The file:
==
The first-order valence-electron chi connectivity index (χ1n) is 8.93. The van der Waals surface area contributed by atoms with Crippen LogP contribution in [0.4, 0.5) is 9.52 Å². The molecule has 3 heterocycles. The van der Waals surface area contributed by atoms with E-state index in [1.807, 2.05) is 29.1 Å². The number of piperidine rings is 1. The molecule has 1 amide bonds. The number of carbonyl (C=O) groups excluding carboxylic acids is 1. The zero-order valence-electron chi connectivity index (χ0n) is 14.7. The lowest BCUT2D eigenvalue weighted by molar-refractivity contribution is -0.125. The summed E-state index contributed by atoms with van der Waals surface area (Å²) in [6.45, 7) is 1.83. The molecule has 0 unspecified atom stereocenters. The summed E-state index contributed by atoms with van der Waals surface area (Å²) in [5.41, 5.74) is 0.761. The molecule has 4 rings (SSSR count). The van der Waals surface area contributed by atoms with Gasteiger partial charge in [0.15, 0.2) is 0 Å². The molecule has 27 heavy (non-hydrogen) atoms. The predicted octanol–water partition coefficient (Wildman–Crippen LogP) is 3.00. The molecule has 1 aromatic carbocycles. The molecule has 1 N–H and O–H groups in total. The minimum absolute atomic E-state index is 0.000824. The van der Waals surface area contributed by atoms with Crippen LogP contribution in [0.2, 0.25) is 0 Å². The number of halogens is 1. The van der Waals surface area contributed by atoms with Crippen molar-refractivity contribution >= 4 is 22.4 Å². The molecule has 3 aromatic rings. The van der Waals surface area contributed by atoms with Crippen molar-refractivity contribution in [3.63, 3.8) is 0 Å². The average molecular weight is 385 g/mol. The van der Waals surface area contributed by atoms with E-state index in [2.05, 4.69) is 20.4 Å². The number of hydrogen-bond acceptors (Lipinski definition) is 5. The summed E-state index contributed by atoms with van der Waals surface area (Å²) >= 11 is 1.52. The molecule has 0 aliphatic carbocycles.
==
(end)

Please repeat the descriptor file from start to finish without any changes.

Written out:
The first-order valence-electron chi connectivity index (χ1n) is 8.93. The van der Waals surface area contributed by atoms with Crippen LogP contribution in [0.4, 0.5) is 9.52 Å². The molecule has 3 heterocycles. The van der Waals surface area contributed by atoms with E-state index in [1.807, 2.05) is 29.1 Å². The number of piperidine rings is 1. The molecule has 1 amide bonds. The number of carbonyl (C=O) groups excluding carboxylic acids is 1. The zero-order valence-electron chi connectivity index (χ0n) is 14.7. The lowest BCUT2D eigenvalue weighted by molar-refractivity contribution is -0.125. The summed E-state index contributed by atoms with van der Waals surface area (Å²) in [6.45, 7) is 1.83. The molecule has 0 unspecified atom stereocenters. The summed E-state index contributed by atoms with van der Waals surface area (Å²) in [5.41, 5.74) is 0.761. The molecule has 4 rings (SSSR count). The van der Waals surface area contributed by atoms with Gasteiger partial charge in [0.15, 0.2) is 0 Å². The molecule has 27 heavy (non-hydrogen) atoms. The predicted octanol–water partition coefficient (Wildman–Crippen LogP) is 3.00. The molecule has 1 aromatic carbocycles. The molecule has 1 N–H and O–H groups in total. The minimum absolute atomic E-state index is 0.000824. The van der Waals surface area contributed by atoms with Crippen LogP contribution in [0.2, 0.25) is 0 Å². The number of halogens is 1. The van der Waals surface area contributed by atoms with Crippen molar-refractivity contribution >= 4 is 22.4 Å². The molecule has 3 aromatic rings. The van der Waals surface area contributed by atoms with Crippen molar-refractivity contribution in [3.63, 3.8) is 0 Å². The average molecular weight is 385 g/mol. The van der Waals surface area contributed by atoms with E-state index in [2.05, 4.69) is 20.4 Å². The number of hydrogen-bond acceptors (Lipinski definition) is 5. The summed E-state index contributed by atoms with van der Waals surface area (Å²) >= 11 is 1.52. The molecule has 0 aliphatic carbocycles.